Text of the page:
When “gospel” meets “kingdom”

By Charles Colton Allen, Biblical Studies Student and Student Fellow of the Center for Apologetics and Cultural Engagement at Liberty University, Member of Reformed Episcopal Church. @CCAllen27

The gospel should never be reduced to simply a message of personal salvation. Doing so leaves us with a malnourished understanding of the gospel. It is much more than a message of personal salvation, but this is not to say that personal salvation is not an important part of the gospel. Instead, personal salvation needs to be understood in its appropriate context: a story within the gospel narrative.

The gospel is the good news about the kingdom of God coming and with it life, truth, beauty, goodness, and love uncorrupted. The good news is Jesus the chosen one of God, the messiah, ushering in the kingdom of God and defeating sin and death. However, this was not done in a way we would expect. This messiah, this Jesus, initiated the coming of the kingdom of God and the end of sin and death by dying a death fit for criminals and slaves: crucifixion.

This is quite the quandary. How does a crucified messiah bring in God’s Kingdom? How does death overcome sin and death? Jesus the messiah was crucified to say “Yes!” to these questions: “is there a loving God?” and “will every bad thing become untrue?”

From God’s very being come forth life, truth, beauty, goodness, and love. If these things come from His very nature, then He must make untrue all things contrary to His nature. There is no room in the kingdom of God for sin or death. “Yes!” God will make every bad thing come untrue, but humans are in a grave predicament.

We all have shown to be contrary to God’s nature in our thoughts, words, and deeds. Will we be made untrue? God says “No!” because He has said “Yes!” to humanity in being the citizens of His Kingdom. However, God has to do something about our corruption, our sin, so that we can be a part His kingdom. In being crucified and dying, Jesus the perfect lamb of God canceled the debt of sin for humanity (Col. 2:14), and has cleared the path for humans to become citizens of the kingdom of God.

Jesus’ life does not end in death though. Three days after His death, Jesus was raised from the dead. In His resurrection, Jesus rendered sin powerless because death, the result of sin, was overcome and defeated. The citizens of the kingdom of God no longer have to worry about sin and death reigning ever again. Instead, the one who truly reigns is Jesus in the kingdom of God.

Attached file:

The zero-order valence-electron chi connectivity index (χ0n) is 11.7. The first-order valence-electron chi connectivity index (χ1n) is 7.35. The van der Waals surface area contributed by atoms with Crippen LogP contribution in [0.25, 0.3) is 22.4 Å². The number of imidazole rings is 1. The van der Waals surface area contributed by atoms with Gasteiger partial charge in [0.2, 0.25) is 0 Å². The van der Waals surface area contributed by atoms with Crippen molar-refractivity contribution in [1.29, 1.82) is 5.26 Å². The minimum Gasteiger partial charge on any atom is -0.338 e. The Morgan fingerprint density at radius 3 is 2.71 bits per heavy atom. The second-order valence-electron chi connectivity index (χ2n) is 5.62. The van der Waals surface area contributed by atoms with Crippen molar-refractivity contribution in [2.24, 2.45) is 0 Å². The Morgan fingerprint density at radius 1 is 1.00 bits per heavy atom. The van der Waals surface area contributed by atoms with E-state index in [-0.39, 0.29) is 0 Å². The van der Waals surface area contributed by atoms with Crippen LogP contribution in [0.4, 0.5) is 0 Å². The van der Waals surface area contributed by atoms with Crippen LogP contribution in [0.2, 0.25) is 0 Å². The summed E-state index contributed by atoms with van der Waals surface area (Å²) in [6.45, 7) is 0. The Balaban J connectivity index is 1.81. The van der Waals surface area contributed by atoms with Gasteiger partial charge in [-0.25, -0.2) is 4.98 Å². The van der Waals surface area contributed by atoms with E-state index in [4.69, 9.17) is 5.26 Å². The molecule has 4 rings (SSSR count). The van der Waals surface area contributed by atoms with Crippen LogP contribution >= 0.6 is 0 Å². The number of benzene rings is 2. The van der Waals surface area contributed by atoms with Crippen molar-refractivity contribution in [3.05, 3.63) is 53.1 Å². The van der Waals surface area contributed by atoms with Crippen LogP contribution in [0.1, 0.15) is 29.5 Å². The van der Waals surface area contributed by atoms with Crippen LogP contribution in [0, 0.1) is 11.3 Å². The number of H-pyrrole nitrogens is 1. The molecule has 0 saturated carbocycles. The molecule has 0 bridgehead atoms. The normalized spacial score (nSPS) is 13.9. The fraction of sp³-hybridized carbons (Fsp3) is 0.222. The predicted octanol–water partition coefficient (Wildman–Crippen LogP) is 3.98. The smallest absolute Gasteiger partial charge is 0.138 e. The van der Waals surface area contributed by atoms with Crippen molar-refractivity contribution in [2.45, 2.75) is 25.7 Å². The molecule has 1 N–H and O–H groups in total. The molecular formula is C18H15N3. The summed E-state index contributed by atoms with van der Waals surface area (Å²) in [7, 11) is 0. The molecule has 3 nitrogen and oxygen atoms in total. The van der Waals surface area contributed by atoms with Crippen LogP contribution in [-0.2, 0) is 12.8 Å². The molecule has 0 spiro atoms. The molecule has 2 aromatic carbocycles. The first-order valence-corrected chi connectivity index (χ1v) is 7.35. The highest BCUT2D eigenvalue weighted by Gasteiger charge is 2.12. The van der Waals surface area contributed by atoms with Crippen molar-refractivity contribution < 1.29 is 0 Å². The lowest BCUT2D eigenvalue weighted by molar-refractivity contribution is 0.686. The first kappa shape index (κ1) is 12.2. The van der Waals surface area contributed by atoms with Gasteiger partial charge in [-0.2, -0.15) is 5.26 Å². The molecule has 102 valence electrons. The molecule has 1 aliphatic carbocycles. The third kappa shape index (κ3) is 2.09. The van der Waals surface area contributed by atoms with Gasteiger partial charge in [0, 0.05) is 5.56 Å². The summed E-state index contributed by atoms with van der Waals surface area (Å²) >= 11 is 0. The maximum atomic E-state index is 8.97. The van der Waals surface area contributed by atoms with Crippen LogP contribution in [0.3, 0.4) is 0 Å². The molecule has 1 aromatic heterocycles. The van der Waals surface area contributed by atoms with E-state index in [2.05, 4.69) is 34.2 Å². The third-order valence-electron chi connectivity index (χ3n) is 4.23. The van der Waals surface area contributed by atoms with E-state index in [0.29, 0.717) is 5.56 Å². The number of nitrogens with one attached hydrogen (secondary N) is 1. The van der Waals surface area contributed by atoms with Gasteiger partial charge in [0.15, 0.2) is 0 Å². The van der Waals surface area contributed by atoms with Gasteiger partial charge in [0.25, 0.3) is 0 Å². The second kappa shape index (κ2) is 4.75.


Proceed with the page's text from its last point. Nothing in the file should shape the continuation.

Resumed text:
This is the revolutionary fact of the good news. The reason why Jesus will be reigning in the kingdom of God is the same reason why Jesus could be the perfect lamb of God and why He was raised from the dead: Jesus is God Himself incarnate. In King Jesus, God has shown solidarity with humanity and dwelt among us.

Now why all this for humanity? Why did God humiliate Himself to live and suffer as a human (Phil. 2:6-9)? The Gospel of John tells us that God’s motivation for sending Himself in His Son was His love (John 3:16). Here it has been shown the answer to the question that weighs on our hearts and minds. Here is the loving God, and this loving God says “Yes!” to humanity being the citizens of His kingdom so that we can be His people and He be our God (Jer. 24:7, 31:33, 32:38; Ezek. 11:20, 14:11, 37:23-27; Zech. 8:8; 2 Cor. 6:16; Heb. 8:10).

Since the foundations of the world, there has been a gospel narrative that has been going on the whole time. This narrative is of God overcoming sin and death to establish His eternal kingdom through Jesus. This kingdom has been established by Jesus and for Jesus who is and will be the king of this kingdom. Humanity has been given to Jesus to be the citizens of His kingdom. Therefore, there must be personal salvation in order for humanity to participate in the good news of the kingdom of God. This is the place of personal salvation within the gospel.

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